• May I contact you if I have any further questions?
  • 14. After the Interview
    • Write a thank-you letter to anyone with whom you have spoken
      • Use standard business letter format
      • Thank the interviewer
      • Reference a point of conversation which was of mutual interest
      • Recap how your skills and qualifications fit the position based on your interview conversation
      • Communicate your continued interest in the position
  • 15. Practice, Practice, Practice!
    • Mock interview
    • Internet
      • Ten Interview Questions
      • Virtual Interview
    • Understanding The Process
    • The Interview
    • The Offer
    • The Negotiation Process
    • What It Is Not
      • saying “I want more money”
    • What It Is
      • Meeting and discussing a subject
      • Mutual agreement of issues
    • When does negotiation begin
      • Telling about yourself
      • With the initial interview
    Don’t reveal your salary requirements too early in the negotiation process.
    • Evaluation
      • Answer these questions:
      • What is the Salary range?
    • What is the lowest salary that I will consider?
    • What makes me worth a higher salary?
    • Where To Get Salary Information
      • National Association of Colleges and Employers
      • Career Resource Center
      • Libraries
      • Trade associations and trade publications
      • Internet
      • People working in the industry
    • Some Employer Objections To Your Request For More Money
      • You don’t have enough experience
      • Other employees aren’t making more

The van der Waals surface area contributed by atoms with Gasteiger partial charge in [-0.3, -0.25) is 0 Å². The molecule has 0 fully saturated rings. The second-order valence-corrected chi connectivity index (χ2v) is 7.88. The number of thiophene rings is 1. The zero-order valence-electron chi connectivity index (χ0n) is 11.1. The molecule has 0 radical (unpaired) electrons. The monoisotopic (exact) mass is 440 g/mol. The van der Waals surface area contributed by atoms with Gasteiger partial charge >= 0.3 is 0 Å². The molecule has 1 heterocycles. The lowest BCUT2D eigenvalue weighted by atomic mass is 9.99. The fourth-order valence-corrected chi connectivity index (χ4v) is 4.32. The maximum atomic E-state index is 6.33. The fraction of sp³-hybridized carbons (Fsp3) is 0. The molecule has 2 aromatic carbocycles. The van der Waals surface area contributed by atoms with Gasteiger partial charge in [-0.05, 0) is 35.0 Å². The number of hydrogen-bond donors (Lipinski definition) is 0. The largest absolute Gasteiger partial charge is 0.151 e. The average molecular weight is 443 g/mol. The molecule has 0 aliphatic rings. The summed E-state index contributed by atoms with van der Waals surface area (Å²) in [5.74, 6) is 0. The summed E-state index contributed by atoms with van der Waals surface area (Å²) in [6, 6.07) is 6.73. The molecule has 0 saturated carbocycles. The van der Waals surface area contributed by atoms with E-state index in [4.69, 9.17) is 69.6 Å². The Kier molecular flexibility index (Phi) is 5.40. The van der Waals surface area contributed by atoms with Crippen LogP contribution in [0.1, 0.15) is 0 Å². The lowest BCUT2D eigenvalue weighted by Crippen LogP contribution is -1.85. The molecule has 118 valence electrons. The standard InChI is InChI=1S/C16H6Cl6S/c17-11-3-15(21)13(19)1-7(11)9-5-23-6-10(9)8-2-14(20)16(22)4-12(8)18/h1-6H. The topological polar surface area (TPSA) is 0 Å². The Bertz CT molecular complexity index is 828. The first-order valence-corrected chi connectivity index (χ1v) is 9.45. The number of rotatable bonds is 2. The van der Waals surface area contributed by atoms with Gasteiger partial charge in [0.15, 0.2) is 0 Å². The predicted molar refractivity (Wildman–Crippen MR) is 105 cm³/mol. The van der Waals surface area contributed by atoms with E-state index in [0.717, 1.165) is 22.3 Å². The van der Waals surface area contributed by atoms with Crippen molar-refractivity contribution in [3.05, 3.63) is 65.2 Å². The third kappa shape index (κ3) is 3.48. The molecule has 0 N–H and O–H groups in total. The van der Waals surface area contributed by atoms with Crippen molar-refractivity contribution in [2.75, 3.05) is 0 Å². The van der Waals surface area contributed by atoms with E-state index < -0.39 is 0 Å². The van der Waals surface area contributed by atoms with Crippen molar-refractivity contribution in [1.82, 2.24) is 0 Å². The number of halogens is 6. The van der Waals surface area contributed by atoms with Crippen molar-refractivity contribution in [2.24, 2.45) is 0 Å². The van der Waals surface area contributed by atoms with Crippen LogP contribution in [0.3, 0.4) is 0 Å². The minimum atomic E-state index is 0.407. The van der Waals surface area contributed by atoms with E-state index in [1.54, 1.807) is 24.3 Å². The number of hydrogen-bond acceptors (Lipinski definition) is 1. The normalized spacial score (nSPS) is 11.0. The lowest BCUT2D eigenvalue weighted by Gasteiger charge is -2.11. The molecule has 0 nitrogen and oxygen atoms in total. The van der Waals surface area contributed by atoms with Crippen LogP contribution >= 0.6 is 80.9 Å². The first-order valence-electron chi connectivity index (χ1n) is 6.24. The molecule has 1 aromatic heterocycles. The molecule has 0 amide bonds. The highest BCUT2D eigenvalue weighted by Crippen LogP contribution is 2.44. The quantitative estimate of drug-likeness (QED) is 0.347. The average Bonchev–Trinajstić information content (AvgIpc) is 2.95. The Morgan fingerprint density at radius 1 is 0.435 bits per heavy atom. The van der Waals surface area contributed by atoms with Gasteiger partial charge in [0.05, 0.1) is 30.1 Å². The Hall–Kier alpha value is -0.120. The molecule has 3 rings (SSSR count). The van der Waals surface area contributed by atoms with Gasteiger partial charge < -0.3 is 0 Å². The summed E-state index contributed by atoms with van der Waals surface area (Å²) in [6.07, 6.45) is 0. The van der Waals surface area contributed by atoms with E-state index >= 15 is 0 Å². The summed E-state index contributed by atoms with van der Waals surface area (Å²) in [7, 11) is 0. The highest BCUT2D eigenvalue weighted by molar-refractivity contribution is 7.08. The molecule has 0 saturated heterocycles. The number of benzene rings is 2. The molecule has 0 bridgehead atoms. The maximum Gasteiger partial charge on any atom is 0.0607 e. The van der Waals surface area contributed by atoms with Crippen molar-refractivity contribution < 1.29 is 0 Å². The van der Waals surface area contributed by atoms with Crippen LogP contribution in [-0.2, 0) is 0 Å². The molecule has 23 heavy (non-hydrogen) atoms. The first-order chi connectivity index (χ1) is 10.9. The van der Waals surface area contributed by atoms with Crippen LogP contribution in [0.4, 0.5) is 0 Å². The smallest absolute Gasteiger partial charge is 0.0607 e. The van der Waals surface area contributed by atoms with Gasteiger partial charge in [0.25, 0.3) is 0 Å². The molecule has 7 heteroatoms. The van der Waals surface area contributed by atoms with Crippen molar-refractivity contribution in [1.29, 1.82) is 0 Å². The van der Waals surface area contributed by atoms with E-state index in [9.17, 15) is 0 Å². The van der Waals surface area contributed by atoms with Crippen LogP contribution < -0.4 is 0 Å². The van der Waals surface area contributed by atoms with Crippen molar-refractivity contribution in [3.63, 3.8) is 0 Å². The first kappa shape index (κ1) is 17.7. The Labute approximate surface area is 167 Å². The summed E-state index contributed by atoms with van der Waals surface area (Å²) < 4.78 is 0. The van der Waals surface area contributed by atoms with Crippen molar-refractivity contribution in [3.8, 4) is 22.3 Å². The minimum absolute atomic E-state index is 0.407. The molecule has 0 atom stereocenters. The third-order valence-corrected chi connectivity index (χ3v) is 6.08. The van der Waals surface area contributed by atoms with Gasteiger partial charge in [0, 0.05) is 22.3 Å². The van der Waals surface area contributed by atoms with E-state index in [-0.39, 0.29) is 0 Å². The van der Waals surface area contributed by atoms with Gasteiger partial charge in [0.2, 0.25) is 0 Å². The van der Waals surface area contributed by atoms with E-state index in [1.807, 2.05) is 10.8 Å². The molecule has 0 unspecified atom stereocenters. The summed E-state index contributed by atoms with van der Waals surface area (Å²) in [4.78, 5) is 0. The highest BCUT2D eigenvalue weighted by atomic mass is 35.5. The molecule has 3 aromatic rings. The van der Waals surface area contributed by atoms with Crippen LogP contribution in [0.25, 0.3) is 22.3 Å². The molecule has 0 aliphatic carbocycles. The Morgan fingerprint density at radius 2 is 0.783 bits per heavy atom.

• The budget won’t permit
      • That’s what we are paying new hires
    • Your Positive Response To An Objection To Pay You More
      • In response to the “other employees aren’t making more” statement, you might give a response such as:
      • “ I see. (short pause) What is the range for this position? What would it take to get to that higher level within that range?
    Remember, you are asking questions not delivering an ultimatum.
  • 24. The Interview
    • Some Ideas To Help You During The Interview Process As It Pertains To The Salary Issue
      • Good listening skills
      • Try not to be the first to mention money
      • If asked what salary you are looking for, say you have a range but that it really will depend on the total package
      • If pushed, have a range in mind
      • If asked what your current pay is, tell the truth
  • 25. THE OFFER
      • Give answer in 24 hours unless you are considering other options. Or ask for a window of time.
      • Ask about other important fringe benefits before accepting the job
      • Avoid telephone negotiations
    • Here Are Some Examples Of How A Salary Discussion Might Go
    • Company: “We would like to offer you a salary of $55,000/year.”
    • You: Alternative answer #1: “I’m delighted that you are interested in me. Based upon my experience and also because of a variety of expenses associated with the cost of living in (this city), I would like to make around $60,000. How do you feel about that?
    • Alternative answer #2: “I like the opportunity, and I know that I could contribute, but I have several other opportunities that are in the $60,000 range. Is there a way we could work this out?”
    • Alternative answer #3: “I’ve completed a very valuable education and anticipated $60,000 as a minimum. Is there a way we can work that out? I love the opportunity and would like to work here if I can get that amount. What do you think?”
      • Ask if you can get periodic reviews to let your future employer know that you are concerned with providing the highest level of service.
      • Before asking for more money, mention positive statement that reflects your skills and why you are qualified for the job.